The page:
ADF&G reports 'deadloss' on Tuesday survey of Togiak herring fishery
Dept. cautions that excessive dumped, dead herring is grounds for shutting down the fishery.
DILLINGHAM: Fishing continues for Togiak herring, as the gill netters remain open until further notice and the purse seiners are open for another 48 hours through 10:00 pm Friday.
The gill netters catch is confidential, as there are only two buyers. On Tuesday the purse seiners harvested 1,557 tons, bringing their season total just past 12,370 tons. Seiners are more than halfway to their season quota of 20,309 tons. Fish and Game reported the average herring weight dropped slightly to 393 grams, but the roe average is still 11.2 percent.
The Department also reported several areas of deadloss during an aerial survey Tuesday. Deadloss, said area manager Tim Sands, speaking Wednesday, is herring that have been caught by seiners but dumped prior to being pumped on board the tender.
"We see it as piles of dead fish on the bottom. You can see it because it's a big white or shiny area, and a lot of times there are a lot of birds or sea lions working on it," said Sands.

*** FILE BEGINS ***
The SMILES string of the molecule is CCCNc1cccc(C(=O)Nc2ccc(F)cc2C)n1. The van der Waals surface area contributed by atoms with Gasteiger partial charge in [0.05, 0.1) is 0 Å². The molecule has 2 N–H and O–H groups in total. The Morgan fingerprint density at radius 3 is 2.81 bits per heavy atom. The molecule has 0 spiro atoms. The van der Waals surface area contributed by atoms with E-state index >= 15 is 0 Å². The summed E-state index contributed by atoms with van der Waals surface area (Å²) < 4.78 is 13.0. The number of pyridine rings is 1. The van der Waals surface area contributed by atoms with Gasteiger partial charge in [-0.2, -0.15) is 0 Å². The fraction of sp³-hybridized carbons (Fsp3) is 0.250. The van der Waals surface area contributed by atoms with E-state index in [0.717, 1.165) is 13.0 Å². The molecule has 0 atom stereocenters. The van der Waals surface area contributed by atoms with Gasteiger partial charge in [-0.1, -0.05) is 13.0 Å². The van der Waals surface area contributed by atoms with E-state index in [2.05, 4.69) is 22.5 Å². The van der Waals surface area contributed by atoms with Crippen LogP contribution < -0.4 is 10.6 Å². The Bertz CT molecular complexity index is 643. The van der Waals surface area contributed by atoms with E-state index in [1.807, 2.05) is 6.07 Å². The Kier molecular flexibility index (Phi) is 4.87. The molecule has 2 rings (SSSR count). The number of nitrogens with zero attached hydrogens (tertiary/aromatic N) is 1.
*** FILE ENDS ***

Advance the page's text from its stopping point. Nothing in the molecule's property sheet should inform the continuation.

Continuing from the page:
Sands noted that seiners can, and do, test the herring in the net while the net is loose, and can still release them if the catch isn't market quality. But once those herring have been brought to the tender and the tender starts to pump them, the net begins to dry up, and the herring are crammed into a smaller space, said Sands.
"It's very stressful for the fish, they're on top of each other, rubbing against each other. And they run out of water that has oxygen in it, so the fish in that area just start to die," he said.
What Sands said he is hearing is that some buyers, when pumping a set, discover the quality of the roe isn’t as high as they thought, and choose to dump the net. A lot of those fish might then die. That’s wanton waste, according to Sands, and it’s bad for the reputation of the fishery.
"We want to be responsible, and manage a good clean fishery. This kind of stuff just gives everybody a black eye," he said.
The Department used its daily herring announcement to remind buyers that once a set has been purchased the whole set should be pumped, and also pointed out that excessive deadloss is grounds for the Department to shut down the fishery.